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Jan. 9, 2019

Randy Zellers Assistant Chief of Communications

STUTTGART — A rare visitor from the coastal marshes took an extended break in Arkansas during the first two segments of duck season this year. A whooping crane, one of the most recognized birds listed on the federal list of endangered species, spent the last three months bouncing around east Arkansas, primarily in fields between Roe and Aberdeen in western Monroe County.

The female crane, labeled L4-17, has been a bit of a nomad during the last year, spending time in Louisiana, Alabama, Mexico and Oklahoma before settling into Arkansas last October.

According to dates provided by LDWF, the crane was first located by transmitter in Arkansas near Hartman on October 5. She then hopped around, being seen near Lake Dardanelle and the shore of Lake Atkins before settling in at a rice field between Roe and Aberdeen in Monroe County from mid October until mid-December.

“Initially the crane’s location was kept fairly quiet among birders, and was only reported on an email group coordinated by the Arkansas Audubon Society,” said Karen Rowe, the Arkansas Game and Fish Commission’s nongame migratory bird program coordinator. “The AGFC has been monitoring her throughout fall and keeping a close eye on her, because she decided to stay extremely close to an intersection between two highways and was very visible."

Rowe said biologists feared the crane may become stressed or pushed out of the area prematurely from birdwatching pressure, but hunters and landowners in the Aberdeen/Roe area called with concernsabout the crane falling victim to an illegal shooter. They asked AGFC to give the location of the whooping crane to Arkansas birders hoping an influx of birders with their binoculars, spotting scopes and cameras would help keep the crane safe.

"Having observed her behavior, I felt that their suggestion was best for both the crane and the birdwatchers," Rowe said.

Dr. Mahlon Maris of Roc Roe Hunting Club was one of the conservation-minded hunters who did everything he could to keep the bird safe during her stay.

"We'd heard rumors that the crane was around, and one member who is an avid birder s said he'd seen it," Maris said. "When the area's caretaker said he saw a huge wood stork with a black head, I told him about the crane and told him to let folks know that they could get in serious trouble if they messed with it. She stayed on one 40-acre field for nearly two months, eating frogs, fish and wild squash."

The crane is part of a reintroduction effort between the Louisiana Department of Wildlife and Fisheries, the U.S. Fish and Wildlife Service, the U.S. Geological Survey, the International Crane Foundation and the Louisiana Cooperative Fish and Wildlife Research Unit. Whooping cranes were transported to the coastal marsh of Vermillion Parish from a captive flock at the USGS Patuxent Wildlife Research Center in Laurel, Maryland beginning in 2011.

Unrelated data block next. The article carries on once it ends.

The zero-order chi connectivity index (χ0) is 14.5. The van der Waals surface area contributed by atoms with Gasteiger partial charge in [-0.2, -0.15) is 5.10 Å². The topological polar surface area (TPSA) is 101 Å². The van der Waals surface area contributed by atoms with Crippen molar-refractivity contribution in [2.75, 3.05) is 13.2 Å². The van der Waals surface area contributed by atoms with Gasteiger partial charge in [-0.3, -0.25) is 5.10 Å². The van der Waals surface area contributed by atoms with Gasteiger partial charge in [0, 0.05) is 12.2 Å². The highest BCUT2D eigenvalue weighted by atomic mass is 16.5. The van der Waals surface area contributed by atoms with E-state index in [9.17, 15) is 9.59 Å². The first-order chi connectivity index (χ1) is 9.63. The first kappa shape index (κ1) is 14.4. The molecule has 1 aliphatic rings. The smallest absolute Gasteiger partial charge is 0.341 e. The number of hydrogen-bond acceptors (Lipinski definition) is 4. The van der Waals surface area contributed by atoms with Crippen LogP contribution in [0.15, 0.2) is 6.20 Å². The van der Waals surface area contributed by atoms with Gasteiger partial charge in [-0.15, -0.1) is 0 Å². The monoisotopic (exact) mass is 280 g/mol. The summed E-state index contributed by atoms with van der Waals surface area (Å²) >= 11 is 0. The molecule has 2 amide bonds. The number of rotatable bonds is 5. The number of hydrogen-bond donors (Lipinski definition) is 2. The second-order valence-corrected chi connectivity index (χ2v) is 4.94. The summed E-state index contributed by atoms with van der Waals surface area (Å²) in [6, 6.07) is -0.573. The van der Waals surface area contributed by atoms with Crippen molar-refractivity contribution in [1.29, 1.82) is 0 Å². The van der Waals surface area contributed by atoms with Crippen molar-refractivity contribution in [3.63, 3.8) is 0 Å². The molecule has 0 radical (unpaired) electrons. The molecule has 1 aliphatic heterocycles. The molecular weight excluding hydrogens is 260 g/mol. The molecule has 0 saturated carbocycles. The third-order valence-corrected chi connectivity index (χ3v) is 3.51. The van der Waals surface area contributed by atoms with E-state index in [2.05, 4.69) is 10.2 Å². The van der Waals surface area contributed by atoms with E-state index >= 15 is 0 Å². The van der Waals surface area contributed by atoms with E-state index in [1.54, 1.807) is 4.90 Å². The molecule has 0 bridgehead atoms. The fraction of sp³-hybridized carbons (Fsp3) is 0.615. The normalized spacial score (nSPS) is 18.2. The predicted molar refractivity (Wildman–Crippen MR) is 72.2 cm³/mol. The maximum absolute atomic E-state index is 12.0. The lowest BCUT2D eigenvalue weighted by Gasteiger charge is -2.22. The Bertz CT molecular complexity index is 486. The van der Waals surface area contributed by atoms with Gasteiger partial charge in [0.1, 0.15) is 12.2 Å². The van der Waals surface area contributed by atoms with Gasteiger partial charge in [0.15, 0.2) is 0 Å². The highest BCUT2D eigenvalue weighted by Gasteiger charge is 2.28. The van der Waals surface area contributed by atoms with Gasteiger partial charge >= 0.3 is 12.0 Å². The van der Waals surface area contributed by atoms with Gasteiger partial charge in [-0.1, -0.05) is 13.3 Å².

Rowe says many reports continued to come in from hunters as well as birders who saw the crane. She even heard reports of hunters stopping to ask some birders if they could look at the crane through their spotting scope to enjoy the once-in-a-lifetime experience.

“This rare wandering crane did so much for avian conservation in Arkansas,” said Rowe. “It broke down barriers and showed that all who watched and admired her were simply conservationists and not labeled as hunters or birders. It did my heart good to sit there on the highway and watch everyone who came to see her get excited about her presence.”

Rowe says members of Roc Roe Hunting Club gave regular posts about the crane, which they dubbed, “Edna.”

“That was the most rewarding thing to me,” Rowe said. “To see everyone take such pride in the bird’s presence.”

In mid-December L4-17 began getting restless again, moving to a spot just east of George H. Dunklin Bayou Meto Wildlife Management Area at Lodge’s Corner. She then moved to nearby Hampton’s Reservoir and flew to an area known as Brewer Bottoms. Just after Christmas, the crane left Arkansas and travelled all the way to Wheeler National Wildlife Refuge in north Alabama, a popular wintering location for sandhill cranes. The refuge also is a temporary home for a small group of whooping cranes that are part of a separate reintroduction of an eastern migratory flock. L4-17 arrived to join a dozen other whooping cranes and roughly 10,000 sandhill cranes currently at the refuge.

Whooping cranes, the most endangered of all of the world’s crane species, were first added to the federal status of an endangered species on March 11, 1967. According to the International Crane Foundation, only about 1,200 to 1,500 whooping cranes were left in North America in the mid-1800s. The species was nearly wiped out from conversion of nesting habitat to agricultural acreage and overharvest. By the late 1930s, only two small flocks were left — one non-migratory flock in Louisiana and one migratory flock that wintered in Texas and summered in Canada. A hurricane in 1940 reduced Louisiana’s flock to a mere 21 birds, which eventually withered until the last wild bird was brought into captivity for protection of the species in 1950.